Trainer explains value seizure response dogs deliver

June 5, 2014

Gloria Peckham recalls how a British Columbia man, who received a seizure response dog she trained, is now living independently because of the canine.Dog200

The man has a severe seizure disorder, and health authorities suggested he move into a group home because he experiences so many seizures. However, because the man now has a seizure response dog trained to press a Lifeline button as soon as he has a seizure, he is living on his own.

“Without that dog, he would not be able to live independently,” Peckham says.

This is just one of many successes seen by Peckham, the head trainer at Canada Dog Guides. These special animals are giving many people affected by seizure disorders a new lease on life, she says.

It’s a thorough training process the animals must go through on the road to becoming seizure response dogs, Peckham explains.

A trainer will have approximately eight dogs to start training. Trainers look for dogs that are attentive to the handlers; dogs with a pleasant disposition but also confident enough that they won’t be scared by loud noises, she says.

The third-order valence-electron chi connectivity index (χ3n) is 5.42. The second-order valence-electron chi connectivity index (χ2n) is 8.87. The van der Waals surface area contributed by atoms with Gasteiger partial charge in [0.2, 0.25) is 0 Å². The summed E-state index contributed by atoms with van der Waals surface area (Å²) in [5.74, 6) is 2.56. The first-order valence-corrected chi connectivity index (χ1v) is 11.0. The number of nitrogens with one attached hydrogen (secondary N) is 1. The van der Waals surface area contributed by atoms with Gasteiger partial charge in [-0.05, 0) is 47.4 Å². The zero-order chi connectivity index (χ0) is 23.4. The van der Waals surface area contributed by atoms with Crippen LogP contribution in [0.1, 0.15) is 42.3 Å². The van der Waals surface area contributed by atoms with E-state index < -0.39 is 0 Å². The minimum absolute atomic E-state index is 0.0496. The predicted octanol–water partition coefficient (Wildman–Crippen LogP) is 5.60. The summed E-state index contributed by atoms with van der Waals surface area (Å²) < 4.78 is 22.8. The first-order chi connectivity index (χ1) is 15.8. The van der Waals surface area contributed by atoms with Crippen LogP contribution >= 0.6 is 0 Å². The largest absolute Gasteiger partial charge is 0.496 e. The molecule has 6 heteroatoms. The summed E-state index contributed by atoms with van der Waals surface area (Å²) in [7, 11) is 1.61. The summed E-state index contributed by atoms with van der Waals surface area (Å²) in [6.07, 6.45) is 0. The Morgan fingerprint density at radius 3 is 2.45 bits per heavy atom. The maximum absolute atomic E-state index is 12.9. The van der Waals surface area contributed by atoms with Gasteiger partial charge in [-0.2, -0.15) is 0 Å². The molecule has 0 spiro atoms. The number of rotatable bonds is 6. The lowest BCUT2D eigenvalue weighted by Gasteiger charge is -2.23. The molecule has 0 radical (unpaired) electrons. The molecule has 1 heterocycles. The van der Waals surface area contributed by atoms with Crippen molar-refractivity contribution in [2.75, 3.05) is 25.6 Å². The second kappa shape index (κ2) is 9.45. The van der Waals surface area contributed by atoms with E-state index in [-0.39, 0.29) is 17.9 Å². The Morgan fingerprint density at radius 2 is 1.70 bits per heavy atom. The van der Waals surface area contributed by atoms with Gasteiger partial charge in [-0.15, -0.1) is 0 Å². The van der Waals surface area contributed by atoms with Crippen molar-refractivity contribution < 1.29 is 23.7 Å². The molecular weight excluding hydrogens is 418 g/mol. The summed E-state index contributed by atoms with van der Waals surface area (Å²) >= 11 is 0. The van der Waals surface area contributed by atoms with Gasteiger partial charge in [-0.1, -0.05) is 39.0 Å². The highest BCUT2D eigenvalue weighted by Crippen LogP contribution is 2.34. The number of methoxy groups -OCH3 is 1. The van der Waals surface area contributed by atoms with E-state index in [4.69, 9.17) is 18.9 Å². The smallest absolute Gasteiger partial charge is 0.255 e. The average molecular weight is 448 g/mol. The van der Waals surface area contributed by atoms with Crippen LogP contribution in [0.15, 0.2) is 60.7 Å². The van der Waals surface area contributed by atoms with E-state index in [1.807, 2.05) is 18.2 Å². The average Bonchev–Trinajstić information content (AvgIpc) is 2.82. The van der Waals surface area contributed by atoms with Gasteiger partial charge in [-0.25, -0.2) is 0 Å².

Here’s how the training process works:

First, the dogs are taught to bark for help with a word command; the command will eventually become a shaking body, replicating a seizure. Dogs are then taught to activate alert systems, in other words, hit a button, and finally the dogs are taught to seek help in a home environment.

“Once we have the dog about halfway through the training and we see what type of dog we have, we’ll then go to our waiting list and take the first people off the top of the list to see what their needs are, their lifestyle, and we start matching the dog to the person.”

Once a match is found, the dog will be trained to respond to the specific type of seizure the person is experiencing. For example, some people have a distinct noise they will make prior to a seizure, while other people will shake. The dogs are trained to respond to specific cues that their owner is having a seizure.

To qualify for a seizure response dog, people need to experience several seizures a month for the dogs to be effective. They also need to practise having seizures to keep the dogs’ senses fine tuned.

Dog Guides Canada specializes in training several breeds: Labrador retrievers, golden retrievers, standard poodles and miniature poodles. Dogs typically take four to six months to train. Candidates for seizure response dogs attend a three-week class at the Dog Guides Canada training facility in Oakville.

Click here for more information on Dog Guides Canada.

Writer: Deron Hamel

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